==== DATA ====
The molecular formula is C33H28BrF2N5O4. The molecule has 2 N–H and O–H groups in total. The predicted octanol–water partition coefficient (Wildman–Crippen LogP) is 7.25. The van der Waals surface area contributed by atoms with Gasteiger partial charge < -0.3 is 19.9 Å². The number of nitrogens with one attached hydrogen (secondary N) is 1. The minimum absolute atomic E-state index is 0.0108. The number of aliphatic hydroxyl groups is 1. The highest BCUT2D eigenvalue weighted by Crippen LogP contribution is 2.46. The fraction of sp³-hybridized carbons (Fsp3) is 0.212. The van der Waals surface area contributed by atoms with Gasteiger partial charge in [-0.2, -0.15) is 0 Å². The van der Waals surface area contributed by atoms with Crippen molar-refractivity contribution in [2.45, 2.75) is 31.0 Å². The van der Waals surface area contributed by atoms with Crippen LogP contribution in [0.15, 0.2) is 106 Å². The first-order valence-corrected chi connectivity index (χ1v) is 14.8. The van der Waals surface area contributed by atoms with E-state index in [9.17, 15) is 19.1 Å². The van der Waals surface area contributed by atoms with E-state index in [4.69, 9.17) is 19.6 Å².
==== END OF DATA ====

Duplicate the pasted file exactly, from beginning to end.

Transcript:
The molecular formula is C33H28BrF2N5O4. The molecule has 2 N–H and O–H groups in total. The predicted octanol–water partition coefficient (Wildman–Crippen LogP) is 7.25. The van der Waals surface area contributed by atoms with Gasteiger partial charge < -0.3 is 19.9 Å². The number of nitrogens with one attached hydrogen (secondary N) is 1. The minimum absolute atomic E-state index is 0.0108. The number of aliphatic hydroxyl groups is 1. The highest BCUT2D eigenvalue weighted by Crippen LogP contribution is 2.46. The fraction of sp³-hybridized carbons (Fsp3) is 0.212. The van der Waals surface area contributed by atoms with Gasteiger partial charge in [-0.2, -0.15) is 0 Å². The van der Waals surface area contributed by atoms with Crippen molar-refractivity contribution in [2.45, 2.75) is 31.0 Å². The van der Waals surface area contributed by atoms with Crippen LogP contribution in [0.15, 0.2) is 106 Å². The first-order valence-corrected chi connectivity index (χ1v) is 14.8. The van der Waals surface area contributed by atoms with E-state index in [9.17, 15) is 19.1 Å². The van der Waals surface area contributed by atoms with E-state index in [4.69, 9.17) is 19.6 Å².